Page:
I like the Pac-10 a lot. They have been too influenced by USC this decade, but it’s really a great football conference. The root teams of the old (and I do mean old – 1915 to be exact) Pacific Coast Conference include Washington and Washington State, Oregon and Oregon State, Cal, Stanford, USC and UCLA. Way before the era of college football as a national TV sport, those rivalries were raging strong. In 1935, 94,000 people watched Stanford/Cal in Stanford Stadium – Tennessee’s Neyland Stadium had 17,860 seats at the time. I loved being out at the rickety old Husky Stadium last fall for LSU’s game against Washington, and I get the sense that Pac-10 football is a lot of fun. And it’s a solid conference, with eight of its 10 teams scoring top-15 finishes in the past 10 years; plus Stanford finished 16th once. Only Arizona has failed to crack the top-20 in the past decade.

Where the conference suffers, though, is in exposure. Even with USC’s success of late, the Pac-10 struggles for national attention. A lot of that is the time zone – much of America has gone to bed before the Pac-10′s Saturday finishes, and the sports world moves on to the NFL at about 10 a.m. Eastern on Sunday. Getting bigger would help the Pac-10 get more attention.

The Big 12′s problem is a lack of cohesiveness. Cobbed together from the Big 8 and the remnants of the Southwest Conference just 14 years ago, this is a conference born of a shotgun wedding. The SWC was “every team in Texas … plus Arkansas”, while the Big 8 spanned six states across the Great Plains. Outside of Texas (SWC) vs. Oklahoma (Big 8), there’s no great rivalry that spans the two original conferences. Joining a conference with the Sooners was good for Texas, but you have to wonder how much the folks in Austin really like being add-ons to the Big 8. Frankly, the teams of the Big 12 don’t have a lot to lose in looking at ways their conference might cease to exist.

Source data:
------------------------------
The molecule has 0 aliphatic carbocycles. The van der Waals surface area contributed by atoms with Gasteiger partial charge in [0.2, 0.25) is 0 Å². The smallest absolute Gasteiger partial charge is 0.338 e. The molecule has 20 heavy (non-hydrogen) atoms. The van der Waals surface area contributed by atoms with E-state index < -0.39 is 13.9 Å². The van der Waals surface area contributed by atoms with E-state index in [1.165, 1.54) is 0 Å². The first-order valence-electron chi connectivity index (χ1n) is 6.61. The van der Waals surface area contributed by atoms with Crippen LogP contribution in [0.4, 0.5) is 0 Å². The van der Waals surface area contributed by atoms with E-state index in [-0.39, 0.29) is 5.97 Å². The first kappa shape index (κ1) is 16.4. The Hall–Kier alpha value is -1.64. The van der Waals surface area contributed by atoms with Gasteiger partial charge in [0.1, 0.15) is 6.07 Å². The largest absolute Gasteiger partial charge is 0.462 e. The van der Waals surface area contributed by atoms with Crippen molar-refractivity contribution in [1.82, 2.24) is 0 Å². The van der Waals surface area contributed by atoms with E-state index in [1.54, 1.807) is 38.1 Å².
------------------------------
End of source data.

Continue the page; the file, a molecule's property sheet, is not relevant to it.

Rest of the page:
And this reported plan with the Pac-10 may just be that way. The headline, of course, is that Texas, Texas A&M, Oklahoma, Oklahoma State, Texas Tech and Colorado would be invited into the Pac-10. Those six teams would join Arizona and Arizona State in the “non-Pacific” division of the new super conference. Other than Colorado being sort of a bolt-on team in geographic terms and there being a hole called “New Mexico” between Arizona and Texas, that’s a pretty nice football division. It’s the Big 12 South where you swap Colorado for Baylor (which is like hitting the lottery), and you pick up a decent team in Arizona State and a could-one-day-be-decent(maybe) team in Arizona.

Then instead of rotating a few games with Nebraska and a bunch of crap schools (Iowa State, Kansas, Kansas State, Missouri), you toss USC, UCLA, Cal, Stanford, Oregon, Oregon State, Washington and Washington State into the mix. And, presumably, the winners of each division face off in a bigger-than-anything-now (how about USC / Texas?) Championship Game.

And out on the west coast they have re-assembled all of the glory teams of the old Pacific Coast Conference into a division. Maybe in this model there are eight conference games (the Pac-10 plays nine now), you play everybody in your division and just one team on the other side. All of a sudden you’ve brought back strong regionalism and turned the new super conference into one that matters as much – if not more than – as any other conference out there.